The employee’s PRSI class is determined by his personal circumstances, e.g. whether he is a proprietary director/shareholder, a medical card holder, a widower or a lone parent. Most employees are insured under Class A.
A detailed summary of the different PRSI classes – and rates and exemption limits applicable to each class can be obtained from the Department of Social, Community and Family Affairs.
The amount of employer’s PRSI arising is also determined by the PRSI class applicable to the employee. In general, for Class A employer’s PRSI of 8.5% arises if the employee’s gross weekly salary is less than €356.01. An increased rate of 10.75% applies if the gross weekly salary is greater than €356.01pw (2010 figures). Each week is assessed individually.
Gross or net pay
PAYE and PRSI is calculated on an employee’s gross pay, i.e. pay before any deductions are made, while net pay is what the employee receives after PAYE and PRSI and other deductions, i.e. take home pay.
If an employer agrees a net pay with an employee then in effect the employer is agreeing to pay the employee’s PAYE/PRSI for them. This also means that if an employee’s tax credits or standard rate cut-off point change the employer will have to pay any additional tax arising. Therefore an employer should never agree a net pay with an employee.
A P30 Return must be submitted to the Revenue Commissioners setting out details of the total PAYE/PRSI deducted. Depending on the size of the employer the P30 will be issued either on a monthly, quarterly or annual basis. The P30 must be submitted before the 14th day of the month following the period end, e.g. the P30 for January must be submitted by 14 February. If there is no PAYE/PRSI liability for a particular month, the Form P30 should be marked ‘Nil’ and submitted in the normal manner. If an employer will be filing and paying their Form P30 online then they must pay by the 23rd day of the following month.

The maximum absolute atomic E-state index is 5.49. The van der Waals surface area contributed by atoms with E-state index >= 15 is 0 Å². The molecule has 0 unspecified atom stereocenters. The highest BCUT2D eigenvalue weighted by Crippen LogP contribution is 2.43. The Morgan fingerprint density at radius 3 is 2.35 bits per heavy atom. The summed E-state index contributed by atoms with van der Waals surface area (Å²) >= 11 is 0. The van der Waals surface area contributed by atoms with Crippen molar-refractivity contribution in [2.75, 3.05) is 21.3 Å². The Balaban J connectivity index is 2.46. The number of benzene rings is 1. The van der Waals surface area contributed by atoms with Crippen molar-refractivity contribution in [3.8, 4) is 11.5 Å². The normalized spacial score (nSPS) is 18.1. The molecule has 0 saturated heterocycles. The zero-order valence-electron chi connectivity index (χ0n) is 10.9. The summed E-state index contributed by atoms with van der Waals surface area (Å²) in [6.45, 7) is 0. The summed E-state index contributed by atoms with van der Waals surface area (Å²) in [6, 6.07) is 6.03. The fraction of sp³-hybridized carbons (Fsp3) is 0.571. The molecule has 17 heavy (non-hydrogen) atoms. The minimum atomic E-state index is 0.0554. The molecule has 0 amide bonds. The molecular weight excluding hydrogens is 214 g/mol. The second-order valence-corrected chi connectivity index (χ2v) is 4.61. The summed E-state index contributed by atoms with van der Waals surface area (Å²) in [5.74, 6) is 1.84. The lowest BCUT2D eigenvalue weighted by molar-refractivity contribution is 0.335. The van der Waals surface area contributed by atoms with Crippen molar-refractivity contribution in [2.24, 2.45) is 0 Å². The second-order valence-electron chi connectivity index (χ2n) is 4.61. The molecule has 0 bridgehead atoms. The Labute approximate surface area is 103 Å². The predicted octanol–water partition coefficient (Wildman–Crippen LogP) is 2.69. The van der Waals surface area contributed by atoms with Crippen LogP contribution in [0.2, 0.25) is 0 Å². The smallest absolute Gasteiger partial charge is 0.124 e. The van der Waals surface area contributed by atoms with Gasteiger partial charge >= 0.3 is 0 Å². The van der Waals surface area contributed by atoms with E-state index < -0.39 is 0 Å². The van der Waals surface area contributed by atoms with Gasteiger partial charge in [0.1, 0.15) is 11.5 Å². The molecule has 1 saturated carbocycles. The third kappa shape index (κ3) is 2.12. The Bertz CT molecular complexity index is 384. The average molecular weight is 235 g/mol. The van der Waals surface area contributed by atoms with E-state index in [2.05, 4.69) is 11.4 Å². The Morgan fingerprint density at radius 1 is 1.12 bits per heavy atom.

PAYE/PRSI payments can be made either by post, online or direct debit.
If paying via direct debit, a standard payment is made each month directly from the employer’s bank account. It should be noted that interest and penalties can arise if the amount paid under this system is not sufficient and therefore it may be necessary to increase the monthly payments to ensure the correct PAYE/PRSI is paid. The advantage of paying by this method is that there is no need to submit monthly/quarterly P30 Returns but the annual P35 must be submitted in the normal manner (see below).
End of year return
The annual PAYE/PRSI Return (P35) must be submitted at the end of the year detailing the PAYE/PRSI arising for each employee. The deadline for submission of the P35 is 15 February (for example, the 2010 P35 must be submitted on/before 15 February 2011). The completed P35 is submitted to the Revenue Commissioners together with a cheque in settlement of the balance of PAYE/PRSI due, if any.
A Form P60 and an income levy certificate must be given to every employee who is employed at the end of the tax year, i.e. employed on 31 December. Among other things, this form contains details of the employee’s gross pay, tax and PRSI contributions for that year.
When an employee leaves
When an employee leaves during the tax year, the employer must provide him/her with a Form P45 and an income levy certificate. The P45 confirms the employee’s gross pay, tax and PRSI contributions from the start of the tax year until the date of leaving.
The P45 is made up of four separate parts – Part 1 should be sent to the tax office but Parts 2, 3 and 4 should be given directly to the employee on the date of cessation.
Related article: Company Directors – Taxation Issues
Please call Noel Murphy today on 021-4310266 if you need further information on the PAYE system or a free consultation.